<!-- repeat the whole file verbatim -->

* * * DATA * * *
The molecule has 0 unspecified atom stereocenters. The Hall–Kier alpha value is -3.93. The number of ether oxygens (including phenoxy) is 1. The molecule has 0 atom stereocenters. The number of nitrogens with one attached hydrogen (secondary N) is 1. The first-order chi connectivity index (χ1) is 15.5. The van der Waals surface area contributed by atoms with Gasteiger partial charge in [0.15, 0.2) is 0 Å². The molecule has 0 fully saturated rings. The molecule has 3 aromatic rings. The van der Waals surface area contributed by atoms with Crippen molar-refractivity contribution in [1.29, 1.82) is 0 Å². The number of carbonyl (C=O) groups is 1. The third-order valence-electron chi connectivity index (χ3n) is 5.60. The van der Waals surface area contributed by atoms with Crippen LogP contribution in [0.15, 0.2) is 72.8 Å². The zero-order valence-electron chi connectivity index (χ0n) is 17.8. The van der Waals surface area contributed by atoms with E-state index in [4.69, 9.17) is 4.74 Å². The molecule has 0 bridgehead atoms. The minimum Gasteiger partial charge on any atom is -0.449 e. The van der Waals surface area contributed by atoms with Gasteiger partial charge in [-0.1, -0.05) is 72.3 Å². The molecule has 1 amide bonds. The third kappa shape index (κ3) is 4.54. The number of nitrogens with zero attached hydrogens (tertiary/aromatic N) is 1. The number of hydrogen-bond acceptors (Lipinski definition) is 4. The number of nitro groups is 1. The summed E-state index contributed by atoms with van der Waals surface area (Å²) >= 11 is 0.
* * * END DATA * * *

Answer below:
The molecule has 0 unspecified atom stereocenters. The Hall–Kier alpha value is -3.93. The number of ether oxygens (including phenoxy) is 1. The molecule has 0 atom stereocenters. The number of nitrogens with one attached hydrogen (secondary N) is 1. The first-order chi connectivity index (χ1) is 15.5. The van der Waals surface area contributed by atoms with Gasteiger partial charge in [0.15, 0.2) is 0 Å². The molecule has 0 fully saturated rings. The molecule has 3 aromatic rings. The van der Waals surface area contributed by atoms with Crippen molar-refractivity contribution in [1.29, 1.82) is 0 Å². The number of carbonyl (C=O) groups is 1. The third-order valence-electron chi connectivity index (χ3n) is 5.60. The van der Waals surface area contributed by atoms with Crippen LogP contribution in [0.15, 0.2) is 72.8 Å². The zero-order valence-electron chi connectivity index (χ0n) is 17.8. The van der Waals surface area contributed by atoms with E-state index in [4.69, 9.17) is 4.74 Å². The molecule has 0 bridgehead atoms. The minimum Gasteiger partial charge on any atom is -0.449 e. The van der Waals surface area contributed by atoms with Gasteiger partial charge in [-0.1, -0.05) is 72.3 Å². The molecule has 1 amide bonds. The third kappa shape index (κ3) is 4.54. The number of nitrogens with zero attached hydrogens (tertiary/aromatic N) is 1. The number of hydrogen-bond acceptors (Lipinski definition) is 4. The number of nitro groups is 1. The summed E-state index contributed by atoms with van der Waals surface area (Å²) >= 11 is 0.